Context. Every system is a complete whole in its own right, as well as being a nested part of many surrounding larger systems. This complex network of connection and interdependence is the web of context. Thus Springhouse is nested within the context of the greater Floyd community, which is in turn nested within the regional ecosystem of rural Appalachia. Each system carries all of its concurrent histories, complexities, and conflicting forces into the web of context. Celebrating the interdependence of this diversity and multiplicity is what weaves strength, resiliency, and sustainability into any community. Springhouse fosters contextual understanding and the deep sense of belonging that arises from it. Springhouse launched the Community Internship and Apprenticeship program two years ago where learners are now out of the school interacting in the community twice a week.
Earth Connection. Experience begins with the body, but without the acknowledgement that our bodies rise and fall back to the Earth, we truly are homeless. With the distractions and comforts of today, it is easy to forget that this planet is our lifeline; we belong to it. John O’Donohue (1997) writes, “The urbanization of modern life has succeeded in exiling us from this fecund kinship with mother Earth. Fashioned from the Earth, we are souls in clay form”. Though human beings might fear its wildness, and might not understand its ways, we are intimately connected with the land. Fostering connection to the Earth reminds us of the wholeness present within its natural cycles. Denying the natural cycles of life cause us to live in an illusion. When we avoid death, for instance, we simply do not live as fully as we can, and in this culture it is death that we often fear and ignore. Somehow, in Western cultures of limitless growth, we have managed to collectively avoid the reality of dying. In a vitality-centered design, all seasons of life are welcomed and explored, including death.
Educators as Architects of Living Systems: Designing Vibrant Learning Experiences beyond Sustainability and Systems Thinking
Living Systems Principles and their Relevance to Design- Terry Irwin
Nature’s Design Principles: Processes- Sam Chaltain
Education as a system or an organism?
Organizations as Living Systems
Bringing Schools Back to Life
Look to the Mountain- Greg Cajete
The Power to Transform: Leadership That Brings Learning and Schooling to Life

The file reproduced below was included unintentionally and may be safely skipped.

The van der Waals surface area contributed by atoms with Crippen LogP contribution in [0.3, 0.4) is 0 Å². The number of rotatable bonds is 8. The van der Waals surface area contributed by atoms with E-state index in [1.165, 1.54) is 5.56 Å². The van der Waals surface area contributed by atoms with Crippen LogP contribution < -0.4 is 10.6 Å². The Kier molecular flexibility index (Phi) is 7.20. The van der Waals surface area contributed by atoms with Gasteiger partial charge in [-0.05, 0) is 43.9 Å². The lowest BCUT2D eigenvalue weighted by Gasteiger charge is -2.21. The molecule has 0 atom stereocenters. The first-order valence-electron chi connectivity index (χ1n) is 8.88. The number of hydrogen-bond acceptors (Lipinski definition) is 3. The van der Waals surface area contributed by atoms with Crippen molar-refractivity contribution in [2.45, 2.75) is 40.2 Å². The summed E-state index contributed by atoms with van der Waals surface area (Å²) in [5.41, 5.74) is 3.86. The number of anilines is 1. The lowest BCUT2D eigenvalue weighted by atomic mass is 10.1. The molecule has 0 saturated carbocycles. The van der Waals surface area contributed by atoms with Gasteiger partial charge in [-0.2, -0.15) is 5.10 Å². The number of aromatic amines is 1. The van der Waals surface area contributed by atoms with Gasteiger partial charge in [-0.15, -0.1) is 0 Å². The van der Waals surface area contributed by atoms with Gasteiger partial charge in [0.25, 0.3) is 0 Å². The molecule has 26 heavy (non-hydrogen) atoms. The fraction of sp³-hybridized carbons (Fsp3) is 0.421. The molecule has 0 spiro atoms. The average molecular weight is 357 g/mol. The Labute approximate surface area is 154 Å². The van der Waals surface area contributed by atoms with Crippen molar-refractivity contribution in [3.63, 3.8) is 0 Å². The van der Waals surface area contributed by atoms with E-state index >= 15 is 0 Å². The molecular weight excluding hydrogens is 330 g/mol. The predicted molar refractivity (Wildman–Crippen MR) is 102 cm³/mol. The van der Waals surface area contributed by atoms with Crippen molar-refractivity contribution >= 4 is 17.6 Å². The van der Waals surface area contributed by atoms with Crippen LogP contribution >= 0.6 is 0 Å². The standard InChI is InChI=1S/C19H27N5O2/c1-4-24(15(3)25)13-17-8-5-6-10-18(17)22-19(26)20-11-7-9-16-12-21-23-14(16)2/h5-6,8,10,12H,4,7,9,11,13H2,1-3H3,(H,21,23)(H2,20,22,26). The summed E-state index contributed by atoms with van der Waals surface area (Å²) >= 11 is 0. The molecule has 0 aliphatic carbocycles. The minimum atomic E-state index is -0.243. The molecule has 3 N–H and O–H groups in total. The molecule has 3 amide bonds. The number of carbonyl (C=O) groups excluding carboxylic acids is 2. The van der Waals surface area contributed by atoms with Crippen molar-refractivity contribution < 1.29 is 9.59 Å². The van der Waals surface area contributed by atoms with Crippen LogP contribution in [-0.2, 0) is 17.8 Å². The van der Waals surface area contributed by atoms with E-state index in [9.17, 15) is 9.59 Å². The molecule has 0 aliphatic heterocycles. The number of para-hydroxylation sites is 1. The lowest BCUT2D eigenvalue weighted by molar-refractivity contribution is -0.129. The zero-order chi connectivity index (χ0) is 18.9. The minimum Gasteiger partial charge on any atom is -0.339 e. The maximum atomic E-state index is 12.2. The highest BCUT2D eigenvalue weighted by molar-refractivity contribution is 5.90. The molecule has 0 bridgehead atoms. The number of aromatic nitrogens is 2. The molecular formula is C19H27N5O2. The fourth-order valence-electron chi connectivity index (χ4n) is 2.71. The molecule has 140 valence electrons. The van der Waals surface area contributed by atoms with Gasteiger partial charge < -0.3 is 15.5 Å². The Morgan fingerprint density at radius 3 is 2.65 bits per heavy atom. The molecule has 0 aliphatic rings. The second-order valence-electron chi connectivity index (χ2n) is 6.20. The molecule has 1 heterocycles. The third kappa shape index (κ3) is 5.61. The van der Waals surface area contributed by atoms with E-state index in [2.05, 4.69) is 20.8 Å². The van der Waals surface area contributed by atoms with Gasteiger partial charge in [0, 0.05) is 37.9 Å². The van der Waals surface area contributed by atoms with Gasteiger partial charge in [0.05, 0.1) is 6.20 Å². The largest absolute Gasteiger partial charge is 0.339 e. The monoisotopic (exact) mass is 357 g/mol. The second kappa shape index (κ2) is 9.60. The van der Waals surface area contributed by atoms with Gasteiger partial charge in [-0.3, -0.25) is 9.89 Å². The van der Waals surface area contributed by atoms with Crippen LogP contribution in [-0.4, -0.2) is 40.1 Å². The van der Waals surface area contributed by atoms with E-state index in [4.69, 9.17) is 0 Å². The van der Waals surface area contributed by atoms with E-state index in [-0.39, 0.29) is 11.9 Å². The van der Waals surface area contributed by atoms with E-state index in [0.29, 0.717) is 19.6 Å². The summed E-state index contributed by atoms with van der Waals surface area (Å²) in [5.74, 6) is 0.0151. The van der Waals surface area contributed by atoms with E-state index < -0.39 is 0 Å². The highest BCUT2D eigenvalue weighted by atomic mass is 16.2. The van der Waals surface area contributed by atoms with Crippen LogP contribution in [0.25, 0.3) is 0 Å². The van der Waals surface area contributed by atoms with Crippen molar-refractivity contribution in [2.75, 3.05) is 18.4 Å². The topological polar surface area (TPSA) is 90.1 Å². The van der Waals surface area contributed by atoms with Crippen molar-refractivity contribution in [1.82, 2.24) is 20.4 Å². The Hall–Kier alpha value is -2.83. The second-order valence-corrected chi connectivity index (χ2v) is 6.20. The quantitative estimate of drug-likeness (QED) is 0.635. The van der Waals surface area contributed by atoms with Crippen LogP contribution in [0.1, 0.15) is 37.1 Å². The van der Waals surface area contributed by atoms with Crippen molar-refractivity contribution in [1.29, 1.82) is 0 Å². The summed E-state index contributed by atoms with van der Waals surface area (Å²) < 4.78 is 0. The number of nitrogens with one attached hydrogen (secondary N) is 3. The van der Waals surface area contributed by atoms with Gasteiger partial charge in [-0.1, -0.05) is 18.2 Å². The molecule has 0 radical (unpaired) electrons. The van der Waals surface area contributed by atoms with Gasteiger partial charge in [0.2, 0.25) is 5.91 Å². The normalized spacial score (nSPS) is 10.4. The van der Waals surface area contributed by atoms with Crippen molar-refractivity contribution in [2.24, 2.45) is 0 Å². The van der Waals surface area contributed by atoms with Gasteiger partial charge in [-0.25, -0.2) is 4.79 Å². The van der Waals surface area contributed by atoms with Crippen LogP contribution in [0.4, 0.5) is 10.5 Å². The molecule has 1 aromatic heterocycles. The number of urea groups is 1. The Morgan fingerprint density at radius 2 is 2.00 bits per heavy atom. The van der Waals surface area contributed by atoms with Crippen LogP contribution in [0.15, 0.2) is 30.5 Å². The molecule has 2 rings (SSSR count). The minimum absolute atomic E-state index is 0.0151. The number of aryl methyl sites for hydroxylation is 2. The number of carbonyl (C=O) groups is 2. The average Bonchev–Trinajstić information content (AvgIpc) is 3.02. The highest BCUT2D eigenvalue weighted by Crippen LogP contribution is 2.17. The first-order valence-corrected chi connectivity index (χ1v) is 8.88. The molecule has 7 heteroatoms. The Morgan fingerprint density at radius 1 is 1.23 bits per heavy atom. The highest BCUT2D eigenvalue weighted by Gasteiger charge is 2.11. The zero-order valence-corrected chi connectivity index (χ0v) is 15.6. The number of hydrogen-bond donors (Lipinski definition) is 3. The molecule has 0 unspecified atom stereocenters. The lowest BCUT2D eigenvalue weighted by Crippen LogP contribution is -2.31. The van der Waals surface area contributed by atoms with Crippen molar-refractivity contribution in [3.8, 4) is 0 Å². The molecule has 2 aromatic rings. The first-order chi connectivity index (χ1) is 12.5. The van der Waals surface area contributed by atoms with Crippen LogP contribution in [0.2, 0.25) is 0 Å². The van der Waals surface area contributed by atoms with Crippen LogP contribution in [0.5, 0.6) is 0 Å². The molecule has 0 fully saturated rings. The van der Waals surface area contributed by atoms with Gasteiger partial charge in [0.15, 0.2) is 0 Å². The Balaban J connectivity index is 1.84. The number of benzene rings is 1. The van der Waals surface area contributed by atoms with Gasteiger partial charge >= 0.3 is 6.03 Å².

Living Systems and High School Dropout Rates
Social justice leadership in living systems: Max Klau at TEDx
Social Innovation: How Would Nature Do It?
How to escape education's death valley | Sir Ken Robinson
Ecoliteracy: Learning from living systems | by Daniel Christian Wahl | Age of Awareness
Sir Ken Robinson Compares Human Organisations to Organisms: Education Is A Dynamic System
From Tree to Shining Tree | Radiolab
GaiaEducation.org – Design for Sustainability
Next Level Transformation: Inventing Community-Based, Learner-Centered Ecosystems - Education Reimagined
Seed and Spark
Leading living systems | Kathleen E. Allen | TEDxEdina
Shape Note Singing Community Project
How Our Creativity and Resiliency Can Build Stronger and Wiser Communities=
Roanoke Times: Project Based Learning and Building a Banjo
Floyd students hike to Roanoke on 4-Day Field Trip
Springhouse Community Gathers to Bless New Space
Teen Perspective on Climate Change
Beth Macy leads community dialogue on opioid epidemic with Springhouse learners
Springhouse Gets Stronger
Floyd Virginia Publication: Springhouse Community School Has Moved to a New Building
'Who Are the Local People?' Native Leaders Want Ancestral Ownership Acknowledged
- What would a curricular or pedagogical structure that protects and cultivates curiosity, creativity, and emergence look like?
- What are living systems principles and how do they show up in an educational design?
- How does your current personal and community design honor and foster wholeness? Self regulation or self-creation?
- Does your design allow for emergence? In what ways, where do you see evidence of emergence?
- How are you in interdependent relationship with the community you are a part of?
- What is your personal connection to the Earth? Do you have practices that connect you to your place? Does your community?
- What are you learning from the way the Earth works?
- What does this quote mean to you from Margaret Wheatley: "Life pushes back against a story that excludes it"? Have you experienced this?
- What is your relationship with death? Is it important to address in an educational or community design? If so why or why not?
- Which resources on the resource list did you study? Do you have questions?
- What questions do you have about how Springhouse embodies and applies living systems principles?